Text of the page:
“I’ve never seen a scenario like this before,” said Burnley. “We’ve had [funding] extensions in the past but the signal from Speaker [John] Boehner [R-OH] is that such an extension won’t happen this time. I attach great significance to that because now it means the funding issues must be dealt with and finished now, in the next few months. On top of that, both parties are not in favor of fuel tax increases. So now we’re in a situation where they’ve all got to come together quickly to approve a different funding approach. In 30 years I’ve never seen a situation like this.”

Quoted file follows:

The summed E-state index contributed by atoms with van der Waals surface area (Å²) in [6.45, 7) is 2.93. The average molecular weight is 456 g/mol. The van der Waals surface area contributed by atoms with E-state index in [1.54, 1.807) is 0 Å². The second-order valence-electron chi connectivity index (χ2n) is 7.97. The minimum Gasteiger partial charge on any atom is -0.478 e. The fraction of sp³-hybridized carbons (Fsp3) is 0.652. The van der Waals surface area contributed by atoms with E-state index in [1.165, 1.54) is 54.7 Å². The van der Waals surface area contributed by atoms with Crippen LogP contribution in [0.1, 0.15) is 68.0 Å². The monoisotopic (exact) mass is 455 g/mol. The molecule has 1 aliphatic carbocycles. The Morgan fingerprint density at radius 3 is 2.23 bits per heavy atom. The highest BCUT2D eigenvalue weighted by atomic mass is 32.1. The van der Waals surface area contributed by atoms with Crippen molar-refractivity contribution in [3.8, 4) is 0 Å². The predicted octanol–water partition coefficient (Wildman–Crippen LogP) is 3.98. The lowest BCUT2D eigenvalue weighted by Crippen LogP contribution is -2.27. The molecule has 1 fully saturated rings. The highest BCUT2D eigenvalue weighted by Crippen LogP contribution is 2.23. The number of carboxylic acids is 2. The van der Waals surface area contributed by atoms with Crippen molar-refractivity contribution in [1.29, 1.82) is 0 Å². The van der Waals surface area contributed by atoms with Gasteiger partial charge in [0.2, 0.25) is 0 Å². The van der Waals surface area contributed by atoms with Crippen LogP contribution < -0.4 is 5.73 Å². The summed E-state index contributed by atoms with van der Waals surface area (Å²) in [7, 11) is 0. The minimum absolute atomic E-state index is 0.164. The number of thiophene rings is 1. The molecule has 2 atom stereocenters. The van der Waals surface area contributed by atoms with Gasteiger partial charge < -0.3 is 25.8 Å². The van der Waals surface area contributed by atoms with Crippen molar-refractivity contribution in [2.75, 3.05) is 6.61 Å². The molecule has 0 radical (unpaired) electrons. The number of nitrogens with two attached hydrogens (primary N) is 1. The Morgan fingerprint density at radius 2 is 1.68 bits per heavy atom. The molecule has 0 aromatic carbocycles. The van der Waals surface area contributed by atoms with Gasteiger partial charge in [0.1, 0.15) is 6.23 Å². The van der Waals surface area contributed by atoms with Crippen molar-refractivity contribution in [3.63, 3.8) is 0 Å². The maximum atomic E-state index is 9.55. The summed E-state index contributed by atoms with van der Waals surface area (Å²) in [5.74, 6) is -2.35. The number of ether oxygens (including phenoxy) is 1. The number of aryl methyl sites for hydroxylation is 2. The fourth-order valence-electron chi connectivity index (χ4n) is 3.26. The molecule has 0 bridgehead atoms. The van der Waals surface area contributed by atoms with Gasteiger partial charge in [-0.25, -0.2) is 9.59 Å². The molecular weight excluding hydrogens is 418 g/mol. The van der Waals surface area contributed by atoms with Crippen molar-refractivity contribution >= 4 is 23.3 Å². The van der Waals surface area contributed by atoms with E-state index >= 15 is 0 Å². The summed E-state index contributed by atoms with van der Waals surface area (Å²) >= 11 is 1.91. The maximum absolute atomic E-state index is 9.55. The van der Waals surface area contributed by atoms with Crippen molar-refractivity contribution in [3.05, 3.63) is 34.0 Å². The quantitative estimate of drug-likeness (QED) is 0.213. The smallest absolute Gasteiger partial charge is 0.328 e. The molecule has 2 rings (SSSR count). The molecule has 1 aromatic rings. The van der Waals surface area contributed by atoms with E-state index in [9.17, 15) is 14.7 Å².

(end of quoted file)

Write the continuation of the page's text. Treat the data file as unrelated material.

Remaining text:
Discussing the legislative process, Burnley said to get “funding certainty” established, it must past through various conduits in Congress. While funding solutions can be offered by the Obama Administration and the chairs of the Senate Environment and Public Works Committee and the House Transportation and Infrastructure Committee, Burnley added, any actual money must come from the House Ways and Means Committee.